Manufacturers across different industries share the same fundamental manufacturing challenges. They are concerned about maximizing yield and product quality, minimizing energy consumption, and of run-to-run variability at each site and across different production plants. Dealing with multiple plant operations can be challenging because of differences in systems, processes, business definitions, and equipment.
Imagine being able to:
- Display increased process variability before products are negatively affected.
- Summarize massive and complex data to an actionable data subset.
- Improve quality and reduce waste.
If process variability is worth monitoring, it needs to be measured.
Enter Process Monitor
Process Monitor is a powerful shop floor tool to identify and quantify process variability. The tool allows for Order-based viewing and analysis to complement the more typical date/time schema. This focuses users on run to run variability for any combination of products, processes or equipment.
The Process Monitor toolset provides powerful calculating functions, statistical process control charts, user generated analysis scripts and modeling functions to visualize the process and to guide users investigating the root causes of variability, machine breakdowns, and waste.
The internal alignment of time series data to critical functional blocks allows visualization of variability in repeat runs. The analysis function allows users to capture key features of the order aligned time series (noise level, patterns, etc.) and convert them to order based scalar values appropriate for control charts.
Advanced users can utilize advanced data analytics including Multivariate algorithms to view variability across all control charts and to correlate to product quality response variables.
Much of the time it takes to analyze data comes from the data preparation itself. Converting data from what you see on the left to what you see on the right, would normally take a lot of time, and even more time to automate this process. With Process Monitor, you can see the before and after comparison with one click. Once you’ve done this, you can you can automate and compare across all batches.
Consulting Services to Use and Interpret the Data Collected
All the data in the world will do nothing for your process or product if you don’t know how to use it or have the time to interpret it. Capitalize on the full potential of Process Monitor by working with a systems integrator like Optimation.
Optimation can help you:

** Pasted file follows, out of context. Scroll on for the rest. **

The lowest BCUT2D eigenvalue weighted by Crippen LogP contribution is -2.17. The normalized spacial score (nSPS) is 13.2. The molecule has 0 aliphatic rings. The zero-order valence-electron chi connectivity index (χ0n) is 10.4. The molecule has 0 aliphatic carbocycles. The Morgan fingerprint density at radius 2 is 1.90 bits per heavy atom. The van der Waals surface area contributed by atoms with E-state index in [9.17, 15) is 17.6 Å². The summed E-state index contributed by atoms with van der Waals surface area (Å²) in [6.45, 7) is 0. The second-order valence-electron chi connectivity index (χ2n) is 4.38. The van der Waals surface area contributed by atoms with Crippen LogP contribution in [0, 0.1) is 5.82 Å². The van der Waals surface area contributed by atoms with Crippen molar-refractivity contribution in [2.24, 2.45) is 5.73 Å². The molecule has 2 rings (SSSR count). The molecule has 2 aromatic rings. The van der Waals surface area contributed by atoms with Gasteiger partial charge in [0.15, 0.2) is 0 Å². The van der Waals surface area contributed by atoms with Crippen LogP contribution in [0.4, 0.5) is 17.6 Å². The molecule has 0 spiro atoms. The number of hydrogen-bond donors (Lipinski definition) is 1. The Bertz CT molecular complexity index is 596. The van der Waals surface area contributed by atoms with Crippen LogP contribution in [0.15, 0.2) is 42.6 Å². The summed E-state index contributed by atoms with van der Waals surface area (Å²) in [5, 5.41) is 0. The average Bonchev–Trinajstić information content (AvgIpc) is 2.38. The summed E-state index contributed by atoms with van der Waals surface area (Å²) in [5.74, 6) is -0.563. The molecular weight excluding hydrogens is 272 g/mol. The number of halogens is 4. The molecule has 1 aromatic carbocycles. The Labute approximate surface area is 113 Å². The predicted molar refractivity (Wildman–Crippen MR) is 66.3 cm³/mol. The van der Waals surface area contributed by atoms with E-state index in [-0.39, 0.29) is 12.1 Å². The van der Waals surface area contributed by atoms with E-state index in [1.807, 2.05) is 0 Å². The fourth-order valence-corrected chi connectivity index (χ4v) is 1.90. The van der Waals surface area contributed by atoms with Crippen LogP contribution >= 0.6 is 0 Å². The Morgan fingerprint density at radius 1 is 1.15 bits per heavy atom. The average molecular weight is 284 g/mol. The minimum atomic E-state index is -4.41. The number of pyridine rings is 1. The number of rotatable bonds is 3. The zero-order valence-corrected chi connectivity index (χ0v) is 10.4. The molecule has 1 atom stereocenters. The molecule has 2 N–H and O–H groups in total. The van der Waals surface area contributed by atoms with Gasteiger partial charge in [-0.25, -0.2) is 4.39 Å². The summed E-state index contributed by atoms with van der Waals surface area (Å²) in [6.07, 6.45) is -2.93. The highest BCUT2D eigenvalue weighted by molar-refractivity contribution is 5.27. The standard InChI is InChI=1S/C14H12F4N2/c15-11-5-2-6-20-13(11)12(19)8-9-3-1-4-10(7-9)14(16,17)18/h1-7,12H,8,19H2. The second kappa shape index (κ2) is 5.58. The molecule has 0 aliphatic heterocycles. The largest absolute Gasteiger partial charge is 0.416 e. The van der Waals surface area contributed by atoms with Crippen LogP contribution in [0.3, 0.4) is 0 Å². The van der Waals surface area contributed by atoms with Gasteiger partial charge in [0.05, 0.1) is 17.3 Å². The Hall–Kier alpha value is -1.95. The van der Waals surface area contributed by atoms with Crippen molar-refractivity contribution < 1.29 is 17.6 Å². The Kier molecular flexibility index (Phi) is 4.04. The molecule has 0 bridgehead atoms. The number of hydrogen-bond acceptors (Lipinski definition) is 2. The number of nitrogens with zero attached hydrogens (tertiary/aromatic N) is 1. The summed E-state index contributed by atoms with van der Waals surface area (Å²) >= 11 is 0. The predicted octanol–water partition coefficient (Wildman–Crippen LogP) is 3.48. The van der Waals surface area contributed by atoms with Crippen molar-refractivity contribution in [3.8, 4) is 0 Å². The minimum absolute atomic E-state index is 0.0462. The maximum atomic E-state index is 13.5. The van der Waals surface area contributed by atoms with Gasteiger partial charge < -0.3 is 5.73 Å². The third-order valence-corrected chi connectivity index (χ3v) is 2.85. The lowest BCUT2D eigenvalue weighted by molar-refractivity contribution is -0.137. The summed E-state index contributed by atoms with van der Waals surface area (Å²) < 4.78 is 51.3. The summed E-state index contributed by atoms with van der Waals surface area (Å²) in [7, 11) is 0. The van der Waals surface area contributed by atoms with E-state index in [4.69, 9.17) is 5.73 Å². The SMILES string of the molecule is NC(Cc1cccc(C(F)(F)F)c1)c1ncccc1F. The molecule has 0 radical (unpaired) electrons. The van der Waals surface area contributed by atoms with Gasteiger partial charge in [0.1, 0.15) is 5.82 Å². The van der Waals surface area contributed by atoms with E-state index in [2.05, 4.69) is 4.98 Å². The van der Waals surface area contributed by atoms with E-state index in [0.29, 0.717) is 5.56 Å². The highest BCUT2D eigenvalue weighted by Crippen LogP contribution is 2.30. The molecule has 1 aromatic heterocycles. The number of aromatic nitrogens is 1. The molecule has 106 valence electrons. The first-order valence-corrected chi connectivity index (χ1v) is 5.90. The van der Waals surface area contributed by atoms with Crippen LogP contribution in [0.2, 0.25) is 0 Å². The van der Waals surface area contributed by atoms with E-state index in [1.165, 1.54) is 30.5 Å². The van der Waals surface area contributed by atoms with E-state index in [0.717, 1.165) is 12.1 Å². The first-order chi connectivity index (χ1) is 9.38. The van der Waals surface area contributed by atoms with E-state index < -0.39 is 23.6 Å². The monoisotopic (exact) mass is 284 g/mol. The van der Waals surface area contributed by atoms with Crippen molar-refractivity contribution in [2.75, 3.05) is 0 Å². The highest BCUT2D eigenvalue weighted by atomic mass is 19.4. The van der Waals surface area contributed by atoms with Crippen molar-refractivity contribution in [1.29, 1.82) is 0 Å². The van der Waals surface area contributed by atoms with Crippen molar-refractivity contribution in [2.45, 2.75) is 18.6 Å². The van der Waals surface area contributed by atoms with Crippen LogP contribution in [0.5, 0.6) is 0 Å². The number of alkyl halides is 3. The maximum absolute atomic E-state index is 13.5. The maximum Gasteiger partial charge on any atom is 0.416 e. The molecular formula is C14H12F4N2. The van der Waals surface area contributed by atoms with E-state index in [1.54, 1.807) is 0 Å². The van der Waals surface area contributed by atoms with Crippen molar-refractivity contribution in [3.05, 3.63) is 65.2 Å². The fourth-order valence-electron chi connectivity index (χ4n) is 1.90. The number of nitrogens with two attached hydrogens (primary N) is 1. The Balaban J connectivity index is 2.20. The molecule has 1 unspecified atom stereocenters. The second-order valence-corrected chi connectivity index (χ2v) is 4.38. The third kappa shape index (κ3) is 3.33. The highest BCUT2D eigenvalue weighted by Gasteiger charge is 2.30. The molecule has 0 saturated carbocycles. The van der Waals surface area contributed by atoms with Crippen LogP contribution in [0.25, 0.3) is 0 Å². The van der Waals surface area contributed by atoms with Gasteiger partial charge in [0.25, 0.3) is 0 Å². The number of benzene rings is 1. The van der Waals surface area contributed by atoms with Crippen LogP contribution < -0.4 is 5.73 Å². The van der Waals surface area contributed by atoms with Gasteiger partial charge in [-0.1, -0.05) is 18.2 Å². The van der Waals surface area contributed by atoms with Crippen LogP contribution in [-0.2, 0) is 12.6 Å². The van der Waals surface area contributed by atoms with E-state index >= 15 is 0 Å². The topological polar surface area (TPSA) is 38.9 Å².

- Perform an analysis of the variables and get to a problem solution.
- Compare raw data to shed light on problems – these problems are often easy to fix, once the variability is identified
- Automate data collection and reporting.
- Compare operations and products in multiple plants with cloud-based data analysis.
We Give You the Tools and Teach You How to Use Them
Once you obtain Process Monitor and work with Optimation to implement it, you’ll become completely self-sufficient at your own manufacturing process.
Examples of How Process Monitor Can Work
- Process Monitor was one of the methods that enabled Eastman Kodak Company to manufacture high quality and consistently uniform chemicals, dyes, and emulsions in plants operating in five different continents.
- It is extremely important to have consistently repeatable process conditions when creating light sensitive crystals. If variability occurred for flow rate, temperature or timing of opening valves, the resulting photographic crystal dimensions would change, causing variability in image colors.
- If you’re making film and measuring roller vibration, you can learn that maintenance is due on a roller before it begins to scratch the film.
- Process Monitor can help track and predict when a product is “bad.” A chemical manufacturer might see that when a certain parameter (say, time to heat up a chemical batch) is out of control. This becomes even more important for sanitary considerations, where poor process knowledge could harm the consumers. Process Monitor can display information about things that could ruin a batch that we may not even notice.
For the information shown above, the highlighted chemical batching order number 80060 has an alarm. The control chart to the right shows the process parameter, HEATUP_TEMP_TMX that is in alarm for that order. The chart in the lower right shows time traces for the problem order, as well as other orders that were “in control.” This chart illustrates that the temperature started to increase after a delay and was able to reach a steady state value approximately 10 minutes later than “normal” batches. This time/temperature variation had significant consequences, causing wasted product.
The blue line indicates that the batch is going to be bad. The benefit of Process Monitor is that the plant can determine this within a few minutes, rather than waiting for the batch to be complete.